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111-Year-Old Chinese Canadian Activist Who Lived Through The Chinese Exclusion Act (1923) Dies From COVID-19

Foon Hay Lum via Twitter

Foon Hay Lum is a renowned and well respected Chinese Canadian activist who at 111 years old passed away from COVID-19 on the evening of April 24 at the Mon Sheong Homes for the Aged. Lum is one of Canada’s oldest women and her life is a legacy of work advocating for the empowerment of Chinese Canadians.

Lum was instrumental in securing an apology and compensation from the Canadian Government  in 2006 for all Chinese Canadians who paid the head tax, with the then Prime Minister of Canada Stephen Harper making an apology in the House of Commons. Lum herself was in the House of Commons on that momentous that day to personally witness the apology being made. She lived through the Canadian Chinese Exclusion Act 1923 which caused her to be separated from her husband for more than 30 years. Sadly, her death sees her final separation from her family due to the ban on visitors to long-term-care homes, and she wasn’t able to be with her family.

Lum spent most of her life talking about issues of racism and was not afraid to get real about it, as former National President for the Chinese Canadian National Council Amy Go stated (via The Star). This is an organization, which Lum was a founding member.

“Many people felt embarrassed and ashamed and didn’t want to talk about racism. But this was never a problem for her.

“You have to remember what generation she was a part of,” said Go. “That strength she had to name something that was wrong and to take action, that for me was amazing courage.”

Lum’s life reads like a story of love, loss, regret and then new beginnings. Her life of activism for the betterment of Chinese Canadians started when she was 60 years old. Born in 1908 in Xinhui, Guangdong, China, Lum married Chinese Canadian immigrant Nam Jack Lum when she was 18 years of age, when Nam Jack returned to China to find a bride. Due to the Chinese Exclusion Act 1923, Lum couldn’t follow her husband Nam Jack who had to return to Canada to keep his immigration status. This legislated racism against the Chinese ended in 1947. However, Nam Jack had to work hard in a Toronto laundry and it it took him another 7 years before he saved up enough to return to China to reunite with Lum and they stayed together in Xinhui for 3 years where they had two children. He then had to return to Canada again and it was another 2-3 more years before Lum and her two kids could migrate to Canada to be fully reunited as a family. This took 33 years all up. Sadly, 12 years after the family was reunited in Toronto, Nam Jack passed away. Over their 45-year marriage, that 12 years was their longest period together.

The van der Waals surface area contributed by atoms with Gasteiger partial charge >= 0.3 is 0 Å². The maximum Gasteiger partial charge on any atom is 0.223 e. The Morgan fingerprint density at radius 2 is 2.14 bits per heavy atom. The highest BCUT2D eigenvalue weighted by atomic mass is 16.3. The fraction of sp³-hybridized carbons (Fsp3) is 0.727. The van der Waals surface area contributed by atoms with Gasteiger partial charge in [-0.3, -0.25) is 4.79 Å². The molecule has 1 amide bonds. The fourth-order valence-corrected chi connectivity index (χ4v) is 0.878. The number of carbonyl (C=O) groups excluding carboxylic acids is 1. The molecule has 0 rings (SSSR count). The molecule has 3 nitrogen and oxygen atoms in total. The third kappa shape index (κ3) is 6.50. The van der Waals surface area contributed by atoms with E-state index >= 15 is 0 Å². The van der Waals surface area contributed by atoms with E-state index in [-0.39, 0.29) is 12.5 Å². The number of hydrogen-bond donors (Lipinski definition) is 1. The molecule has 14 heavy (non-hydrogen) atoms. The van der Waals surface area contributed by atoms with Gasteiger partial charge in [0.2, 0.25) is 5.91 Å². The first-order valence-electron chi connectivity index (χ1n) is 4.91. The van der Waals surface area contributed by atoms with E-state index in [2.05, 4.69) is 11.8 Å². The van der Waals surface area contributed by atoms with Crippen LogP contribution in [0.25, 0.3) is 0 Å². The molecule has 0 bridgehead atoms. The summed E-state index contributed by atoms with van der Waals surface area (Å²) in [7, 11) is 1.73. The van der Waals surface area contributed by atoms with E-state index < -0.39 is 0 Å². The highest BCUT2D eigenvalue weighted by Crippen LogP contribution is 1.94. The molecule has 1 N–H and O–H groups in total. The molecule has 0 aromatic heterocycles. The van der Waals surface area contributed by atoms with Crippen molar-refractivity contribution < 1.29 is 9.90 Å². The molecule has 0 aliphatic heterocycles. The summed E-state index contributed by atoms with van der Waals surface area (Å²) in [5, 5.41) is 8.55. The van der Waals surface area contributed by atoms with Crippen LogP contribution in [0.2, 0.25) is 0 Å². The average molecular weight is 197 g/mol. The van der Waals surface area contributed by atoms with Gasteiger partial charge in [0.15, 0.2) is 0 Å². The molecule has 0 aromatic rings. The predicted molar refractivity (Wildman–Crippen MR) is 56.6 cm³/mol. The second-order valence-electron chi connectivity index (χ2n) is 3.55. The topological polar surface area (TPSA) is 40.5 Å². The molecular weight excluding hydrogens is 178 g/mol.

What a life and a legacy Lum left behind. Loved by all who knew her within the Chinese Canadian community, her legacy will continue on and the memories of her life will never be forgotten.

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  1. RE: 111-year-old Chinese Canadian activist who lived through the Chinese Exclusion Act (1923) dies from COVID-19: Such a badass grandma. RIP. I will miss her dearly.


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